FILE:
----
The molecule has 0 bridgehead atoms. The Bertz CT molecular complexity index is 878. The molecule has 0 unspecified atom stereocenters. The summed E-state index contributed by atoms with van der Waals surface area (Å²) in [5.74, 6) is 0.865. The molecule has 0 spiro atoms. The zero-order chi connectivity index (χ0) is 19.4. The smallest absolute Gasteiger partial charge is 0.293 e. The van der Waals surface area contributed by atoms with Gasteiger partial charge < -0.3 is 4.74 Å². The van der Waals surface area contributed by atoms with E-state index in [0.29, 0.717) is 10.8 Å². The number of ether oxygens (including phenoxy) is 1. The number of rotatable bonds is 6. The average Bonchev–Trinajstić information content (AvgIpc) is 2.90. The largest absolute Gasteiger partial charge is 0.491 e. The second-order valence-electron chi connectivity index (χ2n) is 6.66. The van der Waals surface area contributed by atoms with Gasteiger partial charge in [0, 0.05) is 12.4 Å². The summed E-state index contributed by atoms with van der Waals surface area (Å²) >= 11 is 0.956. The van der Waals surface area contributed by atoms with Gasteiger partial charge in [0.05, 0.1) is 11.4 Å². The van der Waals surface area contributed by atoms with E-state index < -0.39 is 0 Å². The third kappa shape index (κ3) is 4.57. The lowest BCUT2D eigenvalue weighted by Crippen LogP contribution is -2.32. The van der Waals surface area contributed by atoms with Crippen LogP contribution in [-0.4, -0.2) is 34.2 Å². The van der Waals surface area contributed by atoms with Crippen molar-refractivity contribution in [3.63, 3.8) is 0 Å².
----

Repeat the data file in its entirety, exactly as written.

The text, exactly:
The molecule has 0 bridgehead atoms. The Bertz CT molecular complexity index is 878. The molecule has 0 unspecified atom stereocenters. The summed E-state index contributed by atoms with van der Waals surface area (Å²) in [5.74, 6) is 0.865. The molecule has 0 spiro atoms. The zero-order chi connectivity index (χ0) is 19.4. The smallest absolute Gasteiger partial charge is 0.293 e. The van der Waals surface area contributed by atoms with Gasteiger partial charge < -0.3 is 4.74 Å². The van der Waals surface area contributed by atoms with E-state index in [0.29, 0.717) is 10.8 Å². The number of ether oxygens (including phenoxy) is 1. The number of rotatable bonds is 6. The average Bonchev–Trinajstić information content (AvgIpc) is 2.90. The largest absolute Gasteiger partial charge is 0.491 e. The second-order valence-electron chi connectivity index (χ2n) is 6.66. The van der Waals surface area contributed by atoms with Gasteiger partial charge in [0, 0.05) is 12.4 Å². The summed E-state index contributed by atoms with van der Waals surface area (Å²) >= 11 is 0.956. The van der Waals surface area contributed by atoms with Gasteiger partial charge in [0.05, 0.1) is 11.4 Å². The van der Waals surface area contributed by atoms with E-state index < -0.39 is 0 Å². The third kappa shape index (κ3) is 4.57. The lowest BCUT2D eigenvalue weighted by Crippen LogP contribution is -2.32. The van der Waals surface area contributed by atoms with Crippen LogP contribution in [-0.4, -0.2) is 34.2 Å². The van der Waals surface area contributed by atoms with Crippen molar-refractivity contribution in [3.63, 3.8) is 0 Å².